December 03, 2021
The concept of converting a high-powered rifle to .22 rimfire, temporarily—for plinking, practice, and pest control—has a very long, very checkered history. Over the last 100 years, just about everything has been tried, from barrel inserts to chamber plugs.
Frankly, not many have worked out too well. They’re either not accurate, limit you to a single shot, or are hard to operate. There’s always something.
About a year ago, Blaser announced its solution to the problem. The R8 straight-pull bolt action, which now has been around more than a decade and just gets better and better, is an ideal platform for a .22 conversion, since it already has interchangeable barrels, magazines, and breechblocks. The conversion kit includes those three parts, which fit any R8. You have, in effect, built yourself a brand-new .22 that is a no-holds-barred R8—and the R8 is one of the finest and most innovative rifles to come along this century.
For at least 50 years, a common complaint of .22s is that they’re cheaply made kids’ guns that don’t feel like a real rifle. Fortunately, Europeans look upon the .22 differently, and great gunmakers like Steyr and Anschutz make some .22s that are honeys. Alas, they are priced to match. The same guys who complain that .22s don’t feel like real rifles are, at the same time, unwilling to pay real-rifle prices to get one. Kimber learned that the hard way in the 1980s. At the time, everyone said they’d love to have a Kimber Model 82, but very few were willing to pay the $500 tab.
On the subject of money, the Blaser .22 conversion kit lists at $1,499. Not cheap, but remember, you’re buying a real rifle!
One outstanding feature of the R8 conversion kit is that the barrel has the standard Blaser integral scope mount, so it’s a simple matter to remove a scope from another barrel and fasten it onto the .22 rimfire. No worries about flimsy stamped-metal mounts or undersized scope tubes.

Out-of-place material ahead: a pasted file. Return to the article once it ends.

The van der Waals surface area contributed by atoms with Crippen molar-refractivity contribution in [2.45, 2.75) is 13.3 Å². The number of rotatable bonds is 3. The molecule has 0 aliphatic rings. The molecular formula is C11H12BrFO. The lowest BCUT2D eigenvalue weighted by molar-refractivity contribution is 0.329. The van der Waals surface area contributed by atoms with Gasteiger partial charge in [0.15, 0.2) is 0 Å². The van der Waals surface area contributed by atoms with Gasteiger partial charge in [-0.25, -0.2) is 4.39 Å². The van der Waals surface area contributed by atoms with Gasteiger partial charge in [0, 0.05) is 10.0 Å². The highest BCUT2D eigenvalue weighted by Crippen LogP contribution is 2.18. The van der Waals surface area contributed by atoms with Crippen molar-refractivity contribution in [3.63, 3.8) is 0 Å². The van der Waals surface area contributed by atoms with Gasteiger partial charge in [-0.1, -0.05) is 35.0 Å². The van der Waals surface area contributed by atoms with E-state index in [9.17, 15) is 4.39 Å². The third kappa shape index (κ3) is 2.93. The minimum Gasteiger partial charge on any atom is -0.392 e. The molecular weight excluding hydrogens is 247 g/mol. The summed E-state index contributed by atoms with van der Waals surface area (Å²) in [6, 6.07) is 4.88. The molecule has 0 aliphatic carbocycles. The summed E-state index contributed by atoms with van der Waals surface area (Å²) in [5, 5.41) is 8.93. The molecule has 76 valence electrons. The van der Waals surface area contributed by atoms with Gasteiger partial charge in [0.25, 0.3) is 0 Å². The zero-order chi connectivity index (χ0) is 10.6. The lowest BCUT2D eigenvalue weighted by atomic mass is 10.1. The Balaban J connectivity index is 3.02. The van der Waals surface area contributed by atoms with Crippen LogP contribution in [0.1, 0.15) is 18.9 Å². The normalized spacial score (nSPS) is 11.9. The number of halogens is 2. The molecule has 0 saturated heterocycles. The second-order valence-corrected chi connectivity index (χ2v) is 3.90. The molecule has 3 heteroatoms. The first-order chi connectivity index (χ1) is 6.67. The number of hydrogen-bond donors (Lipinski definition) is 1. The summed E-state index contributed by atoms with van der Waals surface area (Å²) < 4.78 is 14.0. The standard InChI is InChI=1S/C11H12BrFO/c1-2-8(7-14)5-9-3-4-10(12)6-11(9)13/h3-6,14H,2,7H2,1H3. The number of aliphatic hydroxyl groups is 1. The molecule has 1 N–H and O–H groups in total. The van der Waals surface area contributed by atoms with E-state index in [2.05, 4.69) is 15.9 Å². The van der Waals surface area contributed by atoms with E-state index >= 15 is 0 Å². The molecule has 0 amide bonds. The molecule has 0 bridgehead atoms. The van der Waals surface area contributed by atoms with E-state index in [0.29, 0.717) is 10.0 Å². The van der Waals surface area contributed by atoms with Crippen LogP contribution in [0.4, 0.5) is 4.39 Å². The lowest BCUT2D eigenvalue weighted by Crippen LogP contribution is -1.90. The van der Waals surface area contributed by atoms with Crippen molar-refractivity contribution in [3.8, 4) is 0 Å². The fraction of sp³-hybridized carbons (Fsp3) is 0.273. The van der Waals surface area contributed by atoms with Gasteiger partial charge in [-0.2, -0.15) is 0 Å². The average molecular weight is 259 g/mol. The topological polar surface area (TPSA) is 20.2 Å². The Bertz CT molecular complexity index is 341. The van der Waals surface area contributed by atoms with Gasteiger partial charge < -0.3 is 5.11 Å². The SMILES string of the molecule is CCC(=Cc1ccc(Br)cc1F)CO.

Because of the global pandemic lockdown, getting my hands on one of these kits took a long time, and this difficulty was compounded by the fact that I wanted the complete package—that is, a rifle in another caliber (.222 Remington) with the conversion kit included so that I could try it out in all its aspects of scope interchangeability, speed of conversion, and so on. When I requested this more than a year ago, there was not a single .222 in the United States, and it took months to unearth one in the recesses of the Blaser plant.
What I finally received was the whole package in a trunk-style carrying case, with fitted compartments for stock, barrels, scopes and mounts, breechblocks and magazine inserts, and the tools necessary to make it all work. Like everything from Blaser, it was carefully thought out and beautifully executed. After a little familiarization, I could carry out the complete conversion in under two minutes.
On the range, the .22 rimfire performed very well. At 50 yards, I tried 10 different brands of match .22 LR ammo, from Eley Biathlon to RWS Match to Federal Gold Medal, two Norma varieties, some S&K Match ammunition, and with pest control in mind, some CCI Mini-Mags. All loadings performed just about the same, with 10-shot groups measuring an inch and a bit.
There was not a single malfunction in feeding, extracting, or ejecting. Operating the rimfire R8 was as smooth and solid as, well, as a real rifle. I had two scopes mounted, switched them back and forth, and found they retained their zero. If I have one complaint, it’s that the .222 barrel has iron sights while the .22 LR barrel does not. Seems to me the reverse would be more appropriate. There are lots of uses for a .22 rimfire with iron sights.
Just for grins (it’s been a long lockdown), I switched the barrel with one on a .500 Jeffery R8, took ’em both to the range, and let everyone try a shot or two. Oddly enough, they all preferred the .22. Funny, that.